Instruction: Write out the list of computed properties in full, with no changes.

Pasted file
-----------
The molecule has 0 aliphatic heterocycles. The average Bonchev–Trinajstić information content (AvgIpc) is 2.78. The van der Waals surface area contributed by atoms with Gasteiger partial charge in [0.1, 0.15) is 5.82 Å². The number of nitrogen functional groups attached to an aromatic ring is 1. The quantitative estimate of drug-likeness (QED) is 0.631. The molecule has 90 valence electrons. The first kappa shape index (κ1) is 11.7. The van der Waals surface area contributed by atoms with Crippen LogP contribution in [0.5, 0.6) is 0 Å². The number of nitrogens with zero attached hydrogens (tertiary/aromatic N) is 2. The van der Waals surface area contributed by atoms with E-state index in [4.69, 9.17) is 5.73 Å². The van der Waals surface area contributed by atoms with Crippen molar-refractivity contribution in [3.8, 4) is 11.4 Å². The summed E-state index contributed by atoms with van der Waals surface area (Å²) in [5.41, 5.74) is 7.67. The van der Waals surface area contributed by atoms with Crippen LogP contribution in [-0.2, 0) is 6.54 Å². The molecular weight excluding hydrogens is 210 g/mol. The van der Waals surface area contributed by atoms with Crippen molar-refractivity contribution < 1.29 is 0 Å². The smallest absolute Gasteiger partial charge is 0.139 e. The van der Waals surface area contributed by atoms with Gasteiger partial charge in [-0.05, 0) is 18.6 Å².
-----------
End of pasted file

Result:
The molecule has 0 aliphatic heterocycles. The average Bonchev–Trinajstić information content (AvgIpc) is 2.78. The van der Waals surface area contributed by atoms with Gasteiger partial charge in [0.1, 0.15) is 5.82 Å². The number of nitrogen functional groups attached to an aromatic ring is 1. The quantitative estimate of drug-likeness (QED) is 0.631. The molecule has 90 valence electrons. The first kappa shape index (κ1) is 11.7. The van der Waals surface area contributed by atoms with Crippen LogP contribution in [0.5, 0.6) is 0 Å². The number of nitrogens with zero attached hydrogens (tertiary/aromatic N) is 2. The van der Waals surface area contributed by atoms with E-state index in [4.69, 9.17) is 5.73 Å². The van der Waals surface area contributed by atoms with Crippen molar-refractivity contribution in [3.8, 4) is 11.4 Å². The summed E-state index contributed by atoms with van der Waals surface area (Å²) in [5.41, 5.74) is 7.67. The van der Waals surface area contributed by atoms with Crippen LogP contribution in [-0.2, 0) is 6.54 Å². The molecular weight excluding hydrogens is 210 g/mol. The van der Waals surface area contributed by atoms with Crippen molar-refractivity contribution < 1.29 is 0 Å². The smallest absolute Gasteiger partial charge is 0.139 e. The van der Waals surface area contributed by atoms with Gasteiger partial charge in [-0.05, 0) is 18.6 Å².